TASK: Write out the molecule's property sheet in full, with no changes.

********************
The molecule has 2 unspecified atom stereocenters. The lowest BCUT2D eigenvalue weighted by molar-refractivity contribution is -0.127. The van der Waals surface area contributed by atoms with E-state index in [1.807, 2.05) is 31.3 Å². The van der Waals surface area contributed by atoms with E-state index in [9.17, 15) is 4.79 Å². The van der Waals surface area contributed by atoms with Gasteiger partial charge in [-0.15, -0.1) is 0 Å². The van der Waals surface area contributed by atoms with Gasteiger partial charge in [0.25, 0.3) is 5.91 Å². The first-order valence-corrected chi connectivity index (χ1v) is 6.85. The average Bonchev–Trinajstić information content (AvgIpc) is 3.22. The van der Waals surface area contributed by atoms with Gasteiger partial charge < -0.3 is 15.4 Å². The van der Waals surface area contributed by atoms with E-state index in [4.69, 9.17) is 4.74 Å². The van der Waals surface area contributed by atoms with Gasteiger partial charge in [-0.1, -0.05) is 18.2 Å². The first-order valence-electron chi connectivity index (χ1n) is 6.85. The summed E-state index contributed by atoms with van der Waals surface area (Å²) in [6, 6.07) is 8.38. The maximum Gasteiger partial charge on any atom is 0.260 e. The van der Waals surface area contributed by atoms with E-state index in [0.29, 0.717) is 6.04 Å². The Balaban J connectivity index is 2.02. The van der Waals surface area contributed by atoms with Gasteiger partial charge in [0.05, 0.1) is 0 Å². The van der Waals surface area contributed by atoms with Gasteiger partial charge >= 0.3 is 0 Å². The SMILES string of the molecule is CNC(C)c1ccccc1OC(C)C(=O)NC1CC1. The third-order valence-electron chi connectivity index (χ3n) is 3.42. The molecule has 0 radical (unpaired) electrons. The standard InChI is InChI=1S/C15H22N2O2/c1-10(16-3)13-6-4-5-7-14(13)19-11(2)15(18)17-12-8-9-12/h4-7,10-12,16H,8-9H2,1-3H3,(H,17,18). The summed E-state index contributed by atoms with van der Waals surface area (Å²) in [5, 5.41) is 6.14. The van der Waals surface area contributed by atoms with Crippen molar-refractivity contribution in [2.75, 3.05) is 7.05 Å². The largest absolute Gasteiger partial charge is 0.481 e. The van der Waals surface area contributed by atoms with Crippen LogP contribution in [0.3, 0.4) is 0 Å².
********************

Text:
The molecule has 2 unspecified atom stereocenters. The lowest BCUT2D eigenvalue weighted by molar-refractivity contribution is -0.127. The van der Waals surface area contributed by atoms with E-state index in [1.807, 2.05) is 31.3 Å². The van der Waals surface area contributed by atoms with E-state index in [9.17, 15) is 4.79 Å². The van der Waals surface area contributed by atoms with Gasteiger partial charge in [-0.15, -0.1) is 0 Å². The van der Waals surface area contributed by atoms with Gasteiger partial charge in [0.25, 0.3) is 5.91 Å². The first-order valence-corrected chi connectivity index (χ1v) is 6.85. The average Bonchev–Trinajstić information content (AvgIpc) is 3.22. The van der Waals surface area contributed by atoms with Gasteiger partial charge < -0.3 is 15.4 Å². The van der Waals surface area contributed by atoms with E-state index in [4.69, 9.17) is 4.74 Å². The van der Waals surface area contributed by atoms with Gasteiger partial charge in [-0.1, -0.05) is 18.2 Å². The first-order valence-electron chi connectivity index (χ1n) is 6.85. The summed E-state index contributed by atoms with van der Waals surface area (Å²) in [6, 6.07) is 8.38. The maximum Gasteiger partial charge on any atom is 0.260 e. The van der Waals surface area contributed by atoms with E-state index in [0.29, 0.717) is 6.04 Å². The Balaban J connectivity index is 2.02. The van der Waals surface area contributed by atoms with Gasteiger partial charge in [0.05, 0.1) is 0 Å². The van der Waals surface area contributed by atoms with Gasteiger partial charge >= 0.3 is 0 Å². The SMILES string of the molecule is CNC(C)c1ccccc1OC(C)C(=O)NC1CC1. The third-order valence-electron chi connectivity index (χ3n) is 3.42. The molecule has 0 radical (unpaired) electrons. The standard InChI is InChI=1S/C15H22N2O2/c1-10(16-3)13-6-4-5-7-14(13)19-11(2)15(18)17-12-8-9-12/h4-7,10-12,16H,8-9H2,1-3H3,(H,17,18). The summed E-state index contributed by atoms with van der Waals surface area (Å²) in [5, 5.41) is 6.14. The van der Waals surface area contributed by atoms with Crippen molar-refractivity contribution in [2.75, 3.05) is 7.05 Å². The largest absolute Gasteiger partial charge is 0.481 e. The van der Waals surface area contributed by atoms with Crippen LogP contribution in [0.3, 0.4) is 0 Å².